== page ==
Our world provides more than enough bad news. The reality is, what comes across our screens only scratches the surface of evil in our neighborhoods, nations, and hearts. Christians aren’t surprised by this. We understand the sweeping effects of our rebellion against God (Gen. 3). We know we inhabit a fallen world. We’re saddened, but not surprised, when our news feeds confirm our doctrine of sin.
But it seems we’re drawn to observing this fallenness. We want to watch it. And so we scroll.
Welcome to doomscrolling.
An article at Merriam-Webster’s “Words We’re Watching” describes doomscrolling as “the tendency to continue to surf or scroll through bad news, even though that news is saddening, disheartening, or depressing.”
When did we start doomscrolling? In some ways the phenomenon isn’t new. Digital technologies have just given us faster access to greater quantities of bad news.
But we don’t need algorithms to prove we delight in darkness. We might trace the origins of doomscrolling to the moment Eve “saw that the tree was good for food, and that it was a delight to the eyes” (Gen. 3:6). The idolatry of her heart redirected the focus of her eyes. And after feasting, with her husband, on what she saw, “the eyes of both were opened” (Gen. 3:7)—but they no longer saw well. Their sight was now subjected to sin.
Sin also commandeered the focus of the eyes when Noah’s son, Ham, saw the nakedness of his father. While his brothers, Shem and Japheth, were careful not to stare at their father’s nakedness, Ham’s sinful gaze resulted in his father’s curse (Gen. 9:25). Not long after, Lot’s wife set her eyes on Sodom—despite the clear command not to look back as they fled the city that would receive God’s wrath (Gen. 19:17, 26).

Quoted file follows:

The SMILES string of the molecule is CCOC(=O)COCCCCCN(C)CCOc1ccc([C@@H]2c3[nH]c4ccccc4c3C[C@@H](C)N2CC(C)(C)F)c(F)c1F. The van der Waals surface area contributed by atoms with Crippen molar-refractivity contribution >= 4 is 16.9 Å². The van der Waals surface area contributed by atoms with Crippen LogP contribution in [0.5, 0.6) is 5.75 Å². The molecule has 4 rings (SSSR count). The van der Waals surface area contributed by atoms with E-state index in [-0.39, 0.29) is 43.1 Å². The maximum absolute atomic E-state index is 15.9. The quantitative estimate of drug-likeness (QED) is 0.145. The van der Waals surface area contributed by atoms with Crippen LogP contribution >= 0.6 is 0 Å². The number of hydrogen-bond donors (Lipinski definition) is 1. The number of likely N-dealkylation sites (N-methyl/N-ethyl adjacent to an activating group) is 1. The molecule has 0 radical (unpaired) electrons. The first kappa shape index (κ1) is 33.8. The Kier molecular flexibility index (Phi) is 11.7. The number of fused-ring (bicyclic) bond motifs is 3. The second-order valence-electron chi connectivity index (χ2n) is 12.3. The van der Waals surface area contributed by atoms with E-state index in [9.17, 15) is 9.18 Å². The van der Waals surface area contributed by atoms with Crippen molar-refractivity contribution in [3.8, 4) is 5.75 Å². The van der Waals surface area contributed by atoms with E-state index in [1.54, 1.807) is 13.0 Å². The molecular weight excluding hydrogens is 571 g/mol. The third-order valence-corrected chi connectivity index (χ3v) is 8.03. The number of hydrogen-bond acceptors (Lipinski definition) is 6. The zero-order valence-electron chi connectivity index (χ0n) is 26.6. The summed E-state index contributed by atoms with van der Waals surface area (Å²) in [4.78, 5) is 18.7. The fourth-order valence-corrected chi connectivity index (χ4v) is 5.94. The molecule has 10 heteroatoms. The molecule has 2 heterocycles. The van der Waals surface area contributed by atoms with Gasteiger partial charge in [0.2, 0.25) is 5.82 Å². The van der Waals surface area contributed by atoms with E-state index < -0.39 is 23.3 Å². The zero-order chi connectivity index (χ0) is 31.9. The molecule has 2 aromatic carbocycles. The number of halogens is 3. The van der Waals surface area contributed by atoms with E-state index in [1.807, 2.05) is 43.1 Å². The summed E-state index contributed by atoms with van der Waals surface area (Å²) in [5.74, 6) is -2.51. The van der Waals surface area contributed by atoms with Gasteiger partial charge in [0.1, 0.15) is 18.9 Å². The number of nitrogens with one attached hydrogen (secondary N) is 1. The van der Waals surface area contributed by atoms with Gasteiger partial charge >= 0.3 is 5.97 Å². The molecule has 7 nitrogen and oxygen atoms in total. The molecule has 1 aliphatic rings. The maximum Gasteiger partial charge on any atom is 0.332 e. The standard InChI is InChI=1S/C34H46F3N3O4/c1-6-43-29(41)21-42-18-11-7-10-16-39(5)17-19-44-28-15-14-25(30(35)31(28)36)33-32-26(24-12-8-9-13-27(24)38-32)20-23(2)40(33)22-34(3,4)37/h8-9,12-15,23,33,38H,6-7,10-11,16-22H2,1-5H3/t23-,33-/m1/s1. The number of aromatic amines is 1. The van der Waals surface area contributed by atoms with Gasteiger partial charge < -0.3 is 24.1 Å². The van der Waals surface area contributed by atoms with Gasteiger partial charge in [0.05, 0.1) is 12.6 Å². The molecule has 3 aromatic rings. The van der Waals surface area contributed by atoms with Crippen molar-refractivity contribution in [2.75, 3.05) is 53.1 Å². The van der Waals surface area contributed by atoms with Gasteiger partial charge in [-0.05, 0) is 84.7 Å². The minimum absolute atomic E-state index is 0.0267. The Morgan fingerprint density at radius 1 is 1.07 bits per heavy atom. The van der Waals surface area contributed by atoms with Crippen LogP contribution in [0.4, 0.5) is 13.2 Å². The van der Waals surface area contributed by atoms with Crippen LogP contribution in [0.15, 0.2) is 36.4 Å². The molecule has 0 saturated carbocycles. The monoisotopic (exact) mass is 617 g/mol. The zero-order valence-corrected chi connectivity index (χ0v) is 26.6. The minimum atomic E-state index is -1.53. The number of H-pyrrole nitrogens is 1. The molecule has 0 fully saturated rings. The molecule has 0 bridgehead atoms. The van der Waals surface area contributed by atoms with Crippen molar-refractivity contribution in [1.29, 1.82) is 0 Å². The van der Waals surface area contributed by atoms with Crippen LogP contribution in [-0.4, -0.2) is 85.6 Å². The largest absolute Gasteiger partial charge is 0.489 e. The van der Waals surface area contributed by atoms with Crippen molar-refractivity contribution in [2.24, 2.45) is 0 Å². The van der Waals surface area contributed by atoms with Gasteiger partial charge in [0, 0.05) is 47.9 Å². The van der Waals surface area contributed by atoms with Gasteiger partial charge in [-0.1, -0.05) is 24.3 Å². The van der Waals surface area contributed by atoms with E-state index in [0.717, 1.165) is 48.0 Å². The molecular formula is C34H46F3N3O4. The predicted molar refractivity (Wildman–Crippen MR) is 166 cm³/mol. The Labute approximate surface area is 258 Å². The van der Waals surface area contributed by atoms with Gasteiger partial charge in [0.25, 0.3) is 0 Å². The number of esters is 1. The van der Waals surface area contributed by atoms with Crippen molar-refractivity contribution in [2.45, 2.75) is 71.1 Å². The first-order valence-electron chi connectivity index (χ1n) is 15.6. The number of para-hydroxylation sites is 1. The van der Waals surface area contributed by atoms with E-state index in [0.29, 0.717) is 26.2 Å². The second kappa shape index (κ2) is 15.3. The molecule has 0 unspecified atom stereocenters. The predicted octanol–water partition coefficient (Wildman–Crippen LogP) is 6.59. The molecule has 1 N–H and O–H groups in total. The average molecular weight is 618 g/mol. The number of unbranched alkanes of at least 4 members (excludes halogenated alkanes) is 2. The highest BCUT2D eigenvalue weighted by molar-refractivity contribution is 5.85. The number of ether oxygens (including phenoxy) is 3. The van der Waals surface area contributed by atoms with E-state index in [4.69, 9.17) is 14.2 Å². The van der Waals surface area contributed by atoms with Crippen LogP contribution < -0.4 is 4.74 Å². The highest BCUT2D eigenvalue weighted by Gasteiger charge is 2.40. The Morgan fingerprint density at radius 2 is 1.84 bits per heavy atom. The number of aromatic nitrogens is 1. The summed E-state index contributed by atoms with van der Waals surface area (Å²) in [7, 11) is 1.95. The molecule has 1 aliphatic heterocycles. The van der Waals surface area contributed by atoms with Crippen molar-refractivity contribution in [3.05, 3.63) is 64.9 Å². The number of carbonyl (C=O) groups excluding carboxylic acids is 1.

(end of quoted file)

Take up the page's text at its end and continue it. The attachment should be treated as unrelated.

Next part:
Their eyes were drawn to evil, as are ours. With flicking thumbs and bloodstained eyes, we stand with Eve, Ham, and Lot’s wife in being drawn to gawk at the suffering and shame of others.
Profiting from Pain
The pandemic meant that most of us spent even more time looking at digital screens last year. And much of what we saw was unpleasant.
We were glued to our screens as we read the heartbreaking news of the deaths of Kobe Bryant, his daughter Gianna, and seven others. We watched update after update of the spreading COVID-19 virus. We tuned in to the political drama of the impeachment and acquittal of President Trump. We watched in horror at the deaths of Ahmaud Arbery and George Floyd. We watched cringeworthy debates and other election-year spectacles.
As we turned the calendar to a new year—yes, that was all in 2020—we watched in surreal horror as a mob stormed the U.S. Capitol. And while we did enjoy a moment of humorous Bernie Sanders memes, our digital engagement has left most of us emotionally exhausted.
While it may have been fruitful to watch some of these things, we also need to remember that every headline is a sales pitch, crafted to grab our attention, accrue clicks, and make money. Media companies profit from our addiction to doomscrolling. They’re motivated to keep us doing it—drawing us constantly from one horrific headline to the next, from one “can’t turn away” breaking news disaster to another.